Jackpot is a fun Norwegian crime caper that works because of its macabre humour. Not quite as good as Jo Nesbø’s Headhunters, Jackpot is entertaining nevertheless.
When Oscar awakens clutching a shotgun at the scene of a bloody crime, police arrest him and take him in for questioning. As police try to ascertain his guilt, Oscar explains to them that it all started when he and three others won the lottery jackpot…
The blend of humour works well with the violent crime backdrop in Jackpot. Based on Jo Nesbø’s novel, the film carries similar hallmarks to Headhunters, also based on the author’s work. Most notable of these is the combination of violent crime with macabre humour.
The plot of Jackpot is a bit predictable. This does not diminish to greatly from the overall enjoyment factor however. The film doesn’t take itself too seriously; the gore is quickly placated by something oddly humorous. The emphasis is on caper rather than serious and authentic crime.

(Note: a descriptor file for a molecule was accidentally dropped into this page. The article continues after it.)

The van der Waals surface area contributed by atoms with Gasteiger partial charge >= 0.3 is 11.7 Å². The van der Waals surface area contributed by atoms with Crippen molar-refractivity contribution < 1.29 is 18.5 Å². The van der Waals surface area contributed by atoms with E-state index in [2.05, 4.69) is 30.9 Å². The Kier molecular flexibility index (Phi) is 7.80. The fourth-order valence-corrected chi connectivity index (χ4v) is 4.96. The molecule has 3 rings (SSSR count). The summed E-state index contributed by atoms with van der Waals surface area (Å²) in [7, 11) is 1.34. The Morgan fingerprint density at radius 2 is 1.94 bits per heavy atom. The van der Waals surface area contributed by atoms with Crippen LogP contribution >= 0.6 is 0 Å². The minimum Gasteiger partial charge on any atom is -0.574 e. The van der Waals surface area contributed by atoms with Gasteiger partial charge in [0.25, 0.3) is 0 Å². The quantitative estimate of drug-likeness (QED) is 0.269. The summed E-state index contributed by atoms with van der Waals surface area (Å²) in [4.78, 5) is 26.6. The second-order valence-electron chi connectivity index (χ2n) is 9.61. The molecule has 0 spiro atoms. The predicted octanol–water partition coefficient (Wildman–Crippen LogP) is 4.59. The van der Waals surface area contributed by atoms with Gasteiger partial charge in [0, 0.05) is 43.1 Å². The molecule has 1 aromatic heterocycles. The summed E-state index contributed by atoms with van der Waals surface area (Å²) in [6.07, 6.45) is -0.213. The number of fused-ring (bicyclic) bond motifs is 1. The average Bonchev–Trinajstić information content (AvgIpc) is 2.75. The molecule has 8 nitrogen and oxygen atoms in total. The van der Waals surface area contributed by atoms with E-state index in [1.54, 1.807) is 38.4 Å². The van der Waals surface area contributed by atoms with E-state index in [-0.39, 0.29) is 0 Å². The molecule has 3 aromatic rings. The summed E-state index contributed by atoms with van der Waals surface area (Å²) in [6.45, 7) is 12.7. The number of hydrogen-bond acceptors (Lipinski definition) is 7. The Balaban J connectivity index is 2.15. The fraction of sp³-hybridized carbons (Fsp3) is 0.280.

Perhaps the one drawback of Jackpot is the central character. Oscar is not as engaging as a protagonist should be. There is little to root for, despite the dilemma he finds himself in. Elsewhere, characters are not developed sufficiently. If more effort had gone into this, Jackpot would have been a great film.
The style of the film is reminiscent of other recent mainstream Scandinavian films. Director Magnus Martens brings a light touch, and the film does not feel longer than its brief run time. The use of music is a plus. Given the Christmas setting, a winter release would have been more fitting for the film.
Henrik Mestad performs best as police detective Solør. Mestad is suitably overblown as the detective struggling to figure out the truth. Kyrre Hellum is well cast as Oscar, looking every inch the normal guy stuck in an abnormal situation.
Definitely a fun watch, Jackpot is unlikely to face strong opposition. Nonetheless, it is not a particularly memorable film.